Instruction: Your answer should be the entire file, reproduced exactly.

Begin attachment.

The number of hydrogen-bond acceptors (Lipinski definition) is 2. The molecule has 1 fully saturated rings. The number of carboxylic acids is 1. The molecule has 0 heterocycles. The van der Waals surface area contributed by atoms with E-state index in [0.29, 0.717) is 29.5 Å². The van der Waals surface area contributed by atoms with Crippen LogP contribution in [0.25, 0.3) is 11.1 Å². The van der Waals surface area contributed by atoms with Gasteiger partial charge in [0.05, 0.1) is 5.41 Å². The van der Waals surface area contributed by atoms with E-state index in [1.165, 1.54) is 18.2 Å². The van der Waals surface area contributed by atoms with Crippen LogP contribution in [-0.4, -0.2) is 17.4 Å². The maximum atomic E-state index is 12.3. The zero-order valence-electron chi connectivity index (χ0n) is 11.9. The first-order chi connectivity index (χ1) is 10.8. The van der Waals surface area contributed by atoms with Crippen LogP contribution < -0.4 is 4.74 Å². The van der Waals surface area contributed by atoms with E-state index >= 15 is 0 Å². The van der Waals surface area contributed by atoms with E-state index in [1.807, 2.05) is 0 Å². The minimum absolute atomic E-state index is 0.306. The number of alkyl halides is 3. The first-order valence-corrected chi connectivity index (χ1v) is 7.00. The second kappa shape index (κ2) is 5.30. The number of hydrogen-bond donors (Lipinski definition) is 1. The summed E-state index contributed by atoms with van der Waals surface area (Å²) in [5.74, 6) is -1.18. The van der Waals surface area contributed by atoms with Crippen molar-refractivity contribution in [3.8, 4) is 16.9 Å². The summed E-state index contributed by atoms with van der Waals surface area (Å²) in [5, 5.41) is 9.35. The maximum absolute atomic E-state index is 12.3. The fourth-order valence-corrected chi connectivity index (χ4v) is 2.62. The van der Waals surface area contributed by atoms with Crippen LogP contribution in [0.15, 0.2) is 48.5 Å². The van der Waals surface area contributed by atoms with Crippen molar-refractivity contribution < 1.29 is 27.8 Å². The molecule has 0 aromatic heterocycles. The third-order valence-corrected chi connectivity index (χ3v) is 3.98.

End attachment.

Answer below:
The number of hydrogen-bond acceptors (Lipinski definition) is 2. The molecule has 1 fully saturated rings. The number of carboxylic acids is 1. The molecule has 0 heterocycles. The van der Waals surface area contributed by atoms with E-state index in [0.29, 0.717) is 29.5 Å². The van der Waals surface area contributed by atoms with Crippen LogP contribution in [0.25, 0.3) is 11.1 Å². The van der Waals surface area contributed by atoms with Gasteiger partial charge in [0.05, 0.1) is 5.41 Å². The van der Waals surface area contributed by atoms with E-state index in [1.165, 1.54) is 18.2 Å². The van der Waals surface area contributed by atoms with Crippen LogP contribution in [-0.4, -0.2) is 17.4 Å². The maximum atomic E-state index is 12.3. The zero-order valence-electron chi connectivity index (χ0n) is 11.9. The first-order chi connectivity index (χ1) is 10.8. The van der Waals surface area contributed by atoms with Crippen LogP contribution < -0.4 is 4.74 Å². The van der Waals surface area contributed by atoms with E-state index >= 15 is 0 Å². The van der Waals surface area contributed by atoms with E-state index in [1.807, 2.05) is 0 Å². The minimum absolute atomic E-state index is 0.306. The number of alkyl halides is 3. The first-order valence-corrected chi connectivity index (χ1v) is 7.00. The second kappa shape index (κ2) is 5.30. The number of hydrogen-bond donors (Lipinski definition) is 1. The summed E-state index contributed by atoms with van der Waals surface area (Å²) in [5.74, 6) is -1.18. The van der Waals surface area contributed by atoms with Crippen molar-refractivity contribution in [3.8, 4) is 16.9 Å². The summed E-state index contributed by atoms with van der Waals surface area (Å²) in [5, 5.41) is 9.35. The maximum absolute atomic E-state index is 12.3. The fourth-order valence-corrected chi connectivity index (χ4v) is 2.62. The van der Waals surface area contributed by atoms with Crippen LogP contribution in [0.15, 0.2) is 48.5 Å². The van der Waals surface area contributed by atoms with Crippen molar-refractivity contribution < 1.29 is 27.8 Å². The molecule has 0 aromatic heterocycles. The third-order valence-corrected chi connectivity index (χ3v) is 3.98.